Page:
Playstudios offices, planned and designed by RUST Architects, are located in a complex of three industrial buildings in south Tel Aviv, which served as an exhibition and events hall and an old sewing workshop of Kastiel, Israel’s oldest high-end furniture company.
Unlike most of new high-tech offices in Tel Aviv, which are located in new towers, the planning required the design of an existing industrial complex, constructed of beams, concrete pillars, and wide windows that are open to a large inner courtyard with its old tree and climbing plants that are synonymous with the complex. The company, which specializes in gaming and applications, sought to create a wholesome, pleasant, soft and light-filled space with few interferences.
The architects decided to work with a wide range of materials and textures while keeping the color palette subtle and limited. The main building design includes a bright entrance and waiting area, 5 self-contained working areas for each team with their own lounge for meet-ups overlooking the inner courtyard and small meeting rooms. A large bar, essentially part of the courtyard, is surrounded by a tribune that generates interactions every hour of the day.
The additional building contains a large conference room as the focal point from the courtyard, meeting rooms of various sizes, work areas, management offices, and a fitness center including bathrooms and kitchenettes for each wing. The third building was converted into a large versatile hall with tribunes and modular furniture, next to a large open central kitchen that is operated by an industrialized kitchen that can cook and feed all the workers daily and in events.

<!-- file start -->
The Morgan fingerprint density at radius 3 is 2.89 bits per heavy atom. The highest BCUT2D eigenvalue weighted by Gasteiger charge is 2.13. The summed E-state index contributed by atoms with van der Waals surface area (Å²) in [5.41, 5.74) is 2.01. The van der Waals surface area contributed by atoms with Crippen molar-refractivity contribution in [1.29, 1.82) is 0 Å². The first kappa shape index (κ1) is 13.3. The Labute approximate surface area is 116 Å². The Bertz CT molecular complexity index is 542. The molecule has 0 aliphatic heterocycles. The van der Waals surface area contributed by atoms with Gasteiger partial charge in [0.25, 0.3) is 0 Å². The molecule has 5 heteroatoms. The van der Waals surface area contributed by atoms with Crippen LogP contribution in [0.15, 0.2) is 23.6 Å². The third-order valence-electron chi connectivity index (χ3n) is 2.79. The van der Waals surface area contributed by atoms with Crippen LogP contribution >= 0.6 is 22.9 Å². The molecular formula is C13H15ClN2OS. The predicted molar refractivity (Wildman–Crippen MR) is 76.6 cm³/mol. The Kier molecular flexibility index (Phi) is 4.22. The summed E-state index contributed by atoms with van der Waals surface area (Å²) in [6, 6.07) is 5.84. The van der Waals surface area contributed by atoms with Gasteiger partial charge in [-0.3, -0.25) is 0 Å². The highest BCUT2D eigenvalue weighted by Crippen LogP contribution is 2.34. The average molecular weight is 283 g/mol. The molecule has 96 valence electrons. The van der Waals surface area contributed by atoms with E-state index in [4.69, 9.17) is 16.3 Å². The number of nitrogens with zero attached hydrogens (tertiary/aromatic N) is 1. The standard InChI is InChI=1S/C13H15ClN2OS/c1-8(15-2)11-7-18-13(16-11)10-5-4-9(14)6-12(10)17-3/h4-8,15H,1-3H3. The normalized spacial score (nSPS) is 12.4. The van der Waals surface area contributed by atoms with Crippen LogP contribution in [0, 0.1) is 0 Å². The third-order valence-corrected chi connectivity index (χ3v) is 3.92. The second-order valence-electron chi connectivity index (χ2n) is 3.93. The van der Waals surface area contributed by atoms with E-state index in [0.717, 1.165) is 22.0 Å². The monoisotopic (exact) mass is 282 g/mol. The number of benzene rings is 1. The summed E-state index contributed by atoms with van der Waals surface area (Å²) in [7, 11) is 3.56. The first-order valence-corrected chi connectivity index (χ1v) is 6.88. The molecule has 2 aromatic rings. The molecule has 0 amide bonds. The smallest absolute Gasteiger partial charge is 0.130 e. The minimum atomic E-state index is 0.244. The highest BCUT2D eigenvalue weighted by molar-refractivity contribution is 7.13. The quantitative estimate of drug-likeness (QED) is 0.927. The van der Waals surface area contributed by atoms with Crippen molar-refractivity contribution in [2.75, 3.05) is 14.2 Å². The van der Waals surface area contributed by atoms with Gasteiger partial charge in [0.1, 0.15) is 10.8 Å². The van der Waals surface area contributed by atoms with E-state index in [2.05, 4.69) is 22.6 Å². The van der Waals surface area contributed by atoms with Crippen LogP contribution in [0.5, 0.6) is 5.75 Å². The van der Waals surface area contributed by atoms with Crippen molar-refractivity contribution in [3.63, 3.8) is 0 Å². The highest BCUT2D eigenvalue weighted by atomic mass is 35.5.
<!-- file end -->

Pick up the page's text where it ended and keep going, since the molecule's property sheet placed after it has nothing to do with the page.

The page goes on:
On the roof of the two main buildings, a large balcony overlooks the rooftops of the south of the city. The architects decided to leave the “white boxes” and expose the structural elements made of concrete. The exposed systems of the ceiling are painted a delicate gray and the window openings were enlarged in order to strengthen the connection between the interior and exterior. Wide use of bright birch wood and quartz surfaces in delicate natural tones combined with light painted walls allow natural light to enter the spaces freely. In the main kitchen, a 9-meter long work island is used as a platter to serve food throughout the day. The island, like the bar, becomes a thriving space during working hours.
The architects created a system of lighting fixtures that enables a variety of options: focused, flushing, central to the space or personal to the worker. Along with the technical lighting, classic lighting fixtures were chosen that manage to refine the industrialized ceiling and the wide concrete pillars.
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